Manchester Arena bomber's father played 'significant' role in radicalising sons

Images show Ramadan Abedi and his children posing with weapons

The Libyan father of Salman Abedi, the Manchester Arena bomber, played a "significant" role in the radicalisation of his children, an inquiry has heard.

Suicide bomber Abedi killed 22 people and injured more than 1,000 when he detonated a bomb at the venue at the end of an Ariana Grande concert in May 2017.

His younger brother Hasham was sentenced to jail last year for helping to plot the attack.

The Manchester Arena Inquiry, which is investigating the circumstances of the attack and whether any opportunities to prevent it were missed, is examining how the Abedis became radicalised.

On Tuesday, Detective Chief Superintendent Simon Barraclough, who led the police investigation into the bombing, told the hearing their father, Ramadan Abedi, played a "significant" role in their radicalisation.

He said the changes in the brothers' behaviour coincided with convicted ISIS recruiter Abdalraouf Abdallah becoming more involved in their lives.

Ramadan Abedi, who is believed to be in Libya, has refused to co-operate with the inquiry and is wanted for questioning by the British authorities. His fingerprints were found in a newly purchased car used to store explosives while his son was in Libya in the weeks before the attack.

The inquiry was shown a series of images of the Abedi family posing with military weapons from rocket launchers to AK-47s.

Some of the photos were recovered from a device belonging to the eldest brother, Ismail Abedi.

They showed him posing with his father holding weapons and pointing at ISIS books. Other images were of Salman and Hasham holding rocket-propelled grenades.

Pete Weatherby QC, representing some of the bereaved families, told the hearing that the images put "flesh on the bones" in terms of the "level of military hardware these boys were involved with".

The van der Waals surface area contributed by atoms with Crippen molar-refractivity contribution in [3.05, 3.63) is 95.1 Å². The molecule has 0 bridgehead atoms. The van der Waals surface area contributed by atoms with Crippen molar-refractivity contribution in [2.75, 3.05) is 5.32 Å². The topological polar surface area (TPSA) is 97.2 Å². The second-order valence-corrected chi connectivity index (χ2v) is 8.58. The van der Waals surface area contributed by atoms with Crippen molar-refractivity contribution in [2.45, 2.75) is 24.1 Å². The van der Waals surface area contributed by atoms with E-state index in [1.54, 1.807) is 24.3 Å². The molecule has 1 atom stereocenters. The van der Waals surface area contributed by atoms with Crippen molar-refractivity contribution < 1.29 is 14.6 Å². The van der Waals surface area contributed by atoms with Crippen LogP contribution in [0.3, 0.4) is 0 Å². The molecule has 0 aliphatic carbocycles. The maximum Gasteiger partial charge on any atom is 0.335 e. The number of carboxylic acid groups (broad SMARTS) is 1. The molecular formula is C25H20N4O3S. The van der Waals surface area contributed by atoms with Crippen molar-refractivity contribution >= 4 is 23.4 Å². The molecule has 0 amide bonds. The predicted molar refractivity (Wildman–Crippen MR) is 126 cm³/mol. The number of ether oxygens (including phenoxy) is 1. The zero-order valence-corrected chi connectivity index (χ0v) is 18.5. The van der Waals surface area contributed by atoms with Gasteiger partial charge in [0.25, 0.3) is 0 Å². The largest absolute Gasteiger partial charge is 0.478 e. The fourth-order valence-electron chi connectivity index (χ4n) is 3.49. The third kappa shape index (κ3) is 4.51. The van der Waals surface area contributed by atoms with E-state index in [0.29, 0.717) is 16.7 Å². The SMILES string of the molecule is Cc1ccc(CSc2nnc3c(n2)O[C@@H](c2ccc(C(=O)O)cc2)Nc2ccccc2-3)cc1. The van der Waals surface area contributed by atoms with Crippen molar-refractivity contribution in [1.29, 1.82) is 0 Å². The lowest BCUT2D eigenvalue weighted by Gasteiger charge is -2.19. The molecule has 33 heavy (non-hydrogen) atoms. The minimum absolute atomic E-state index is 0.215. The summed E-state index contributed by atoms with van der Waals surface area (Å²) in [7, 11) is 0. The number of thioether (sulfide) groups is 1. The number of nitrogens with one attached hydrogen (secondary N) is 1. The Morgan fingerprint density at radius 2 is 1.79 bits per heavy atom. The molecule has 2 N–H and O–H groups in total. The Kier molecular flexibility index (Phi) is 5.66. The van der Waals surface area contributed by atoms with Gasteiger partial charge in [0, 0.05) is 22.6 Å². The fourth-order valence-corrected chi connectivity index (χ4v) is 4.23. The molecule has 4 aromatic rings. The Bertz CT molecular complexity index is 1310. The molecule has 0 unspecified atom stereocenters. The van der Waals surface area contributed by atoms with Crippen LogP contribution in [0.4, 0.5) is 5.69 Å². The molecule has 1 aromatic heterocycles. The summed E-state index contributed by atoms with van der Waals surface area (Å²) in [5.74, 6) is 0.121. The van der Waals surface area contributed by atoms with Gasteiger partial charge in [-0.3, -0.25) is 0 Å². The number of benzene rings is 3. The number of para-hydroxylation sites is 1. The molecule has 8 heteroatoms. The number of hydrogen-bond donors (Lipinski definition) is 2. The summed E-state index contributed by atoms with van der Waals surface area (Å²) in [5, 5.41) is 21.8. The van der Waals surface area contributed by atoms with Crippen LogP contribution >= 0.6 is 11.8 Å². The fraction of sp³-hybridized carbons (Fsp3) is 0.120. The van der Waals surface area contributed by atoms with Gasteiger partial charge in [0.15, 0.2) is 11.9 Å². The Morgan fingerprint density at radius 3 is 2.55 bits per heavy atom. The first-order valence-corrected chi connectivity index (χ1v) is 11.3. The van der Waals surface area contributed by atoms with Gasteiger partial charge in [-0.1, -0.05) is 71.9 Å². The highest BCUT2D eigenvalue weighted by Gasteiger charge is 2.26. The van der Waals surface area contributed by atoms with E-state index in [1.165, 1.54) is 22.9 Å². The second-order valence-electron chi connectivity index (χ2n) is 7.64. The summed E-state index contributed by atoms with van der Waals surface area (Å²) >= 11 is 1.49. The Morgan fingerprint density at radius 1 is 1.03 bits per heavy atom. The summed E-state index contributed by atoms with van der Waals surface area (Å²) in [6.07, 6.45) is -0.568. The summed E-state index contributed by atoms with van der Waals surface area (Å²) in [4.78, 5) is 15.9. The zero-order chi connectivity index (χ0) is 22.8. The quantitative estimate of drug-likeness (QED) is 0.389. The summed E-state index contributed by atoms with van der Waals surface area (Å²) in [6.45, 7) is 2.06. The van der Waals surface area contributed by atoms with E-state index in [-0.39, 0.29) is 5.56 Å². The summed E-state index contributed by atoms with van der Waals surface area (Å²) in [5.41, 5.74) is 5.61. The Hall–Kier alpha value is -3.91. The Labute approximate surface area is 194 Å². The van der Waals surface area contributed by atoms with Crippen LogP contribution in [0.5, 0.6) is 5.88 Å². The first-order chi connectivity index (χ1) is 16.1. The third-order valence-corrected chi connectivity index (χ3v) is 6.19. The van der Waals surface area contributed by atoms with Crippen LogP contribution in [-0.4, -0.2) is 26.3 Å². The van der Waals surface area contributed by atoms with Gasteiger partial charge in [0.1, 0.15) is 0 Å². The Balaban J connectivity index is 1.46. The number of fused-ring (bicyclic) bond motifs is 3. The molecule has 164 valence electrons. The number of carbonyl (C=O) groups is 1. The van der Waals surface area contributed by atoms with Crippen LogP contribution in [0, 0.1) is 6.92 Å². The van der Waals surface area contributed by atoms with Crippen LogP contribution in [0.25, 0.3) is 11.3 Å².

The hearing was told the device, which contained ISIS information and recruitment details as well as images, was first checked when Ismail was stopped on his return to Britain from a honeymoon in Bali in 2015.

He had claimed it was his wife's device and he had not accessed it, however, a search revealed his email had been used and there were conversations with online dating chats with girls which were also linked to his phone.

"There is no doubt in my mind he used it," Mr Barraclough said.

"It was a blatant lie." Mr Barraclough said it could be construed that Ismail "had a very unhealthy interest in ISIS".

"That was at one end of the spectrum," he said. "Clearly at the other end of the suspicion spectrum was that interest had developed into something more actionable."

A review of this evidence began in January and is continuing, he said.

Ismail, who was never charged with any offence, was to give evidence to the inquiry but has left the country and failed to attend the hearing last month.

The inquiry was told Ismail was teaching Arabic to young children at Manchester Islamic Centre, a mosque attended by the family and Salman Abedi, from 2014 to 2017 and he had attended the mosque on the night of the bombing.

Fawzi Haffar, chairman of the trustees at Manchester Islamic Centre, also known as Didsbury Mosque, said he had been vetted by a headteacher at the mosque.

"Our headteacher, who is Libyan, would make sure he was suitable and would do a background check," Mr Haffar said.

"I guess he would have known his father and thought this person was fine."

Chairman of the inquiry, Sir John Saunders, said Ismail appeared to be someone who "had a pretty extremist mental state".

"He had things like beheadings on his phone," Sir John said.

"If you had known, I'm guessing, you wouldn't have him teaching vulnerable children?"

Mr Haffar agreed.

The Abedi family, staunch opponents of Muammar Qaddafi, fled his regime and settled in the north-west English city of Manchester in 1994, where they continued their opposition with like-minded emigres.

In August 2011, Ramadan travelled to Tripoli with the two sons who would become terrorists to deliver medical supplies and aid to rebels fighting the Qaddafi regime, a report by the UK Parliament’s intelligence committee said.

It is believed images shown to the hearing were taken in Libya.

The inquiry is to hear evidence from members of Didsbury Mosque to establish if it was a place of radicalisation.

Updated: November 23rd 2021, 6:21 PM